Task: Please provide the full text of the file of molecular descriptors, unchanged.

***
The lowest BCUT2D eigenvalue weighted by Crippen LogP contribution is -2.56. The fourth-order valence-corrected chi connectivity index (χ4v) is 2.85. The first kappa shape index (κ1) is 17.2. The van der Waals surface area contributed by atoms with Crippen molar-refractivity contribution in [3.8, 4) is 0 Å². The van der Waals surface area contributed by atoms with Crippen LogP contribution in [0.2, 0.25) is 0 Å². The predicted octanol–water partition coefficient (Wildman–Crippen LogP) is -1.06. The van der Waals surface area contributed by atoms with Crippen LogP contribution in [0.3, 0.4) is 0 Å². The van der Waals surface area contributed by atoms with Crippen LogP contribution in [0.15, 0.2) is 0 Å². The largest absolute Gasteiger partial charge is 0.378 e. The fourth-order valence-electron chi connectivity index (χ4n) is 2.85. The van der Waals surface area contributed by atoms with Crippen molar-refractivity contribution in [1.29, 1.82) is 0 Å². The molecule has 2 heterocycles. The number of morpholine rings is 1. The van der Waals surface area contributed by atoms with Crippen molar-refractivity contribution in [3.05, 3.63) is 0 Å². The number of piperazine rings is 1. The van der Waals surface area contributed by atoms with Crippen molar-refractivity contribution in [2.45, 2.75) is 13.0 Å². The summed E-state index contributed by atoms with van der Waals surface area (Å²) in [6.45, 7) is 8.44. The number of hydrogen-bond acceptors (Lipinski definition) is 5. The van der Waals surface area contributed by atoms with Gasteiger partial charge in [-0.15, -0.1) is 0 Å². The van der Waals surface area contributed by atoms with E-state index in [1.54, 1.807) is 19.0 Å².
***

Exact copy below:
The lowest BCUT2D eigenvalue weighted by Crippen LogP contribution is -2.56. The fourth-order valence-corrected chi connectivity index (χ4v) is 2.85. The first kappa shape index (κ1) is 17.2. The van der Waals surface area contributed by atoms with Crippen molar-refractivity contribution in [3.8, 4) is 0 Å². The van der Waals surface area contributed by atoms with Crippen LogP contribution in [0.2, 0.25) is 0 Å². The predicted octanol–water partition coefficient (Wildman–Crippen LogP) is -1.06. The van der Waals surface area contributed by atoms with Crippen LogP contribution in [0.3, 0.4) is 0 Å². The van der Waals surface area contributed by atoms with Crippen LogP contribution in [0.15, 0.2) is 0 Å². The largest absolute Gasteiger partial charge is 0.378 e. The fourth-order valence-electron chi connectivity index (χ4n) is 2.85. The van der Waals surface area contributed by atoms with Crippen molar-refractivity contribution in [1.29, 1.82) is 0 Å². The molecule has 2 heterocycles. The number of morpholine rings is 1. The van der Waals surface area contributed by atoms with Crippen molar-refractivity contribution in [3.05, 3.63) is 0 Å². The number of piperazine rings is 1. The van der Waals surface area contributed by atoms with Crippen molar-refractivity contribution in [2.45, 2.75) is 13.0 Å². The summed E-state index contributed by atoms with van der Waals surface area (Å²) in [6.45, 7) is 8.44. The number of hydrogen-bond acceptors (Lipinski definition) is 5. The van der Waals surface area contributed by atoms with Gasteiger partial charge in [-0.15, -0.1) is 0 Å². The van der Waals surface area contributed by atoms with E-state index in [1.54, 1.807) is 19.0 Å².